The Bible is full of advice about money and wealth, and it tends to boil down to two major messages. First, God wants his children to be good stewards of all the things he has given them, including money. Second, those who have riches or any other type of blessing should consider how to serve others with some of those blessings.
The call to good stewardship is not one that is limited by age, so it's important for people of all ages to learn how to manage their finances well and do good things with their money — for themselves and for others. It may also be important to know how to protect and even grow your money, no matter what age you are — especially at times when necessities, such as food and fuel, are increasing in price.
At Bethesda Senior Living Communities, we work hard to ensure every resident across our many independent and assisted living communities can live a vibrant lifestyle. That includes making a variety of services available to ensure residents have options for managing their own health and wellness, social lives and schedules and homes. And while we aren't financial advisors and certainly don't manage resident financial accounts, we've done a bit of work to pull in some top tips for older adults who are interested in investing.
The older someone is, the more they should pay attention to the risk associated with any investment. This is because there isn't as much time to recover from a loss, so a risky investment that doesn't pan out can be more detrimental to an older adult than a younger person with more time to save.
One of the safest ways to invest is to do so in an FDIC-insured account such as a high-yield savings account or CDs and MMDAs with a bank or credit union. These accounts are insured for up to $250,000 in many cases, although you should always check with your bank to understand the insurance amounts.
The downside of these types of accounts is that they don't tend to generate a lot of income. Low-risk investments are typically low-yield, which means they help you grow wealth a little bit at a time.
Most older adults have heard of annuities, and they're often listed as a great investment for seniors. But annuities are complex and come in many types, so it can be difficult to know which one might be right for you. There are also a number of budget and financial implications related to annuities, so you may want to work with a professional, such as a financial advisor, if you're looking into annuities.
This is actually a good tip in general, as financial advisors can help older adults decide on appropriate financial goals, set up budgets and manage investment options to match those needs.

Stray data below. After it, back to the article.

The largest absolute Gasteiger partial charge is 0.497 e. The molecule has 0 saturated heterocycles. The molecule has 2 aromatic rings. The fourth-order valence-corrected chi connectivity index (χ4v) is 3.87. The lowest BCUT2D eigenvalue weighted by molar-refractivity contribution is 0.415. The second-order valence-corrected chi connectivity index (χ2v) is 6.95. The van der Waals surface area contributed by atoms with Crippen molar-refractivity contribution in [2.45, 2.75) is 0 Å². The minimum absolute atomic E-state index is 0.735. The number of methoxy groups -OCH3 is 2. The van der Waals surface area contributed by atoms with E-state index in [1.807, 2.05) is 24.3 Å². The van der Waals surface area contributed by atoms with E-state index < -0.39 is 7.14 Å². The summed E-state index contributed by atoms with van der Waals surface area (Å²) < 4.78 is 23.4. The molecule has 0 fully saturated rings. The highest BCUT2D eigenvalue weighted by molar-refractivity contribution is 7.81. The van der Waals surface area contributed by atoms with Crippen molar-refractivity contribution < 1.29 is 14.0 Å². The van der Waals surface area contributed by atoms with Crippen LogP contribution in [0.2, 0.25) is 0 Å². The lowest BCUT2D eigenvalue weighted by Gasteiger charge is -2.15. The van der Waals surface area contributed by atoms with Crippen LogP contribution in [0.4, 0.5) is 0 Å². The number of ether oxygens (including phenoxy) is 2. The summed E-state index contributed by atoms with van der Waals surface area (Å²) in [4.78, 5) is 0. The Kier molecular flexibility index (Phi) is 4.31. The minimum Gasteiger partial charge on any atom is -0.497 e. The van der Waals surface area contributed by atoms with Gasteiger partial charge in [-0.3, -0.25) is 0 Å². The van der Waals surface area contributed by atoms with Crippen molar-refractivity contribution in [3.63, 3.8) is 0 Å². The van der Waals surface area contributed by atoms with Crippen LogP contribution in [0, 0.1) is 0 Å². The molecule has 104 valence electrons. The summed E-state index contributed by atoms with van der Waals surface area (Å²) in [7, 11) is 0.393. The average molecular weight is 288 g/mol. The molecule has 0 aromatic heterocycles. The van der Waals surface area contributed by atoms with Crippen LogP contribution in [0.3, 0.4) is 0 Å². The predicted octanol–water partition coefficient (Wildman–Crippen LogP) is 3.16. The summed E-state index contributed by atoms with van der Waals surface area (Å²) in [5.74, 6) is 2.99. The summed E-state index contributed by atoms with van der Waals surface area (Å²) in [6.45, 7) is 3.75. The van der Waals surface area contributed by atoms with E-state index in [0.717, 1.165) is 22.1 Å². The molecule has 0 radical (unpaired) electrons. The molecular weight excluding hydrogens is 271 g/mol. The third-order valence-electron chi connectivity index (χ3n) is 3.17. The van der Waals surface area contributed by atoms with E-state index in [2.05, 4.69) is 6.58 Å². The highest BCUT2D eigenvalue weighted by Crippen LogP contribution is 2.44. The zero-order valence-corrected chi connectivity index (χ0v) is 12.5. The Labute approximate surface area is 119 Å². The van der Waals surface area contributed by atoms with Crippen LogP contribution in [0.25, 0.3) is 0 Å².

Real estate may be an ideal investment for older adults, depending on their resources and the level of interaction they want with their investments. For example, if you no longer want to live in your current home and love the idea of the all-inclusive and active life found in an independent living community, you might consider renting your house instead of selling it. Obviously, this decision depends on a variety of factors, such as whether you have the resources and ability to keep up with landlord duties. In some cases, older adults pay property management firms to handle this type of work for them.
Some older adults buy other properties and rent them, using rents as a way to drive regular income. But you can also consider something called a Real Estate Investment Trust, or REIT. These are investment vehicles that let you benefit from the performance of the real estate market without actually owning real estate.
As you look to invest and steward your money as an older adult, be aware that not everyone who says they want to help you do that is legitimate. Unfortunately, there are scammers who seek specifically to take advantage of older adults. Asking questions, only working with well-known banks and financial companies and educating yourself about financial fraud are good ways to stay safe as you invest. The Securities and Exchange Commission has published a Guide for Seniors about fraud and scams that might be a good place to start.
Proverbs 13:11 says, "Wealth gained hastily will dwindle, but whoever gathers little by little will increase it."
Get-rich-quick schemes or high-risk investments aren't typically great choices for older adults. But making good financial choices each day can help you make the most of all your resources. Whether that's moving into an assisted living community to get everything you need for one price, saving with coupons at the grocery store or looking into a CD investment to increase your retirement funds, taking time to consider your decisions carefully is always a good idea.